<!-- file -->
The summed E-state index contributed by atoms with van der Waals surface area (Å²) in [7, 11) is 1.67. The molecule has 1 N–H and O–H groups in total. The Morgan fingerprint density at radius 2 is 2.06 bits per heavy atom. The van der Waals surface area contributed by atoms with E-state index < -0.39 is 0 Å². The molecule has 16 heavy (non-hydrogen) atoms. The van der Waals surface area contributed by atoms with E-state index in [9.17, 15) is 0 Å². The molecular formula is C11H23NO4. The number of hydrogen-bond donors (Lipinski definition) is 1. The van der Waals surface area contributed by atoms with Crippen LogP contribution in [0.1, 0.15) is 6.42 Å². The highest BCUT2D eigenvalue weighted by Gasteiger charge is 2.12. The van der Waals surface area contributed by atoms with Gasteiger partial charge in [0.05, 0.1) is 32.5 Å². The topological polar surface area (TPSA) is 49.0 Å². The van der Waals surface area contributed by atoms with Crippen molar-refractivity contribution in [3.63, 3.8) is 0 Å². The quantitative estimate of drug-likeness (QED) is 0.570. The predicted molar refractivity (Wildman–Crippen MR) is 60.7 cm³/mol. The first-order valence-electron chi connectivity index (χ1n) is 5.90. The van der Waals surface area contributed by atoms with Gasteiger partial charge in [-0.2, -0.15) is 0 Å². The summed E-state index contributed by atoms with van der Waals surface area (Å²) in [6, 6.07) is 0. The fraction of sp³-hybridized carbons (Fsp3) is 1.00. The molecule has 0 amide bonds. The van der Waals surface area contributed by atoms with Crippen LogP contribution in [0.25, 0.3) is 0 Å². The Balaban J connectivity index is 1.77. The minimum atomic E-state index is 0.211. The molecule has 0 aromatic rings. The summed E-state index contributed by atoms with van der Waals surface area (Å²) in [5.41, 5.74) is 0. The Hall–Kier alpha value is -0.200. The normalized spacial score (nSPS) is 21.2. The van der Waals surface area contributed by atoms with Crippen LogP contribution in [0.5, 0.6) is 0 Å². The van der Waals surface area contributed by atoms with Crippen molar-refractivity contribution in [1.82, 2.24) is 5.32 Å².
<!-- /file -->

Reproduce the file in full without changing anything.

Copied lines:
The summed E-state index contributed by atoms with van der Waals surface area (Å²) in [7, 11) is 1.67. The molecule has 1 N–H and O–H groups in total. The Morgan fingerprint density at radius 2 is 2.06 bits per heavy atom. The van der Waals surface area contributed by atoms with E-state index < -0.39 is 0 Å². The molecule has 16 heavy (non-hydrogen) atoms. The van der Waals surface area contributed by atoms with E-state index in [9.17, 15) is 0 Å². The molecular formula is C11H23NO4. The number of hydrogen-bond donors (Lipinski definition) is 1. The van der Waals surface area contributed by atoms with Crippen LogP contribution in [0.1, 0.15) is 6.42 Å². The highest BCUT2D eigenvalue weighted by Gasteiger charge is 2.12. The van der Waals surface area contributed by atoms with Gasteiger partial charge in [0.05, 0.1) is 32.5 Å². The topological polar surface area (TPSA) is 49.0 Å². The van der Waals surface area contributed by atoms with Crippen molar-refractivity contribution in [3.63, 3.8) is 0 Å². The quantitative estimate of drug-likeness (QED) is 0.570. The predicted molar refractivity (Wildman–Crippen MR) is 60.7 cm³/mol. The first-order valence-electron chi connectivity index (χ1n) is 5.90. The van der Waals surface area contributed by atoms with Gasteiger partial charge in [-0.2, -0.15) is 0 Å². The summed E-state index contributed by atoms with van der Waals surface area (Å²) in [6, 6.07) is 0. The fraction of sp³-hybridized carbons (Fsp3) is 1.00. The molecule has 0 amide bonds. The van der Waals surface area contributed by atoms with Crippen LogP contribution in [0.25, 0.3) is 0 Å². The Balaban J connectivity index is 1.77. The minimum atomic E-state index is 0.211. The molecule has 0 aromatic rings. The summed E-state index contributed by atoms with van der Waals surface area (Å²) in [5.41, 5.74) is 0. The Hall–Kier alpha value is -0.200. The normalized spacial score (nSPS) is 21.2. The van der Waals surface area contributed by atoms with Crippen LogP contribution in [0.5, 0.6) is 0 Å². The van der Waals surface area contributed by atoms with Crippen molar-refractivity contribution in [1.82, 2.24) is 5.32 Å².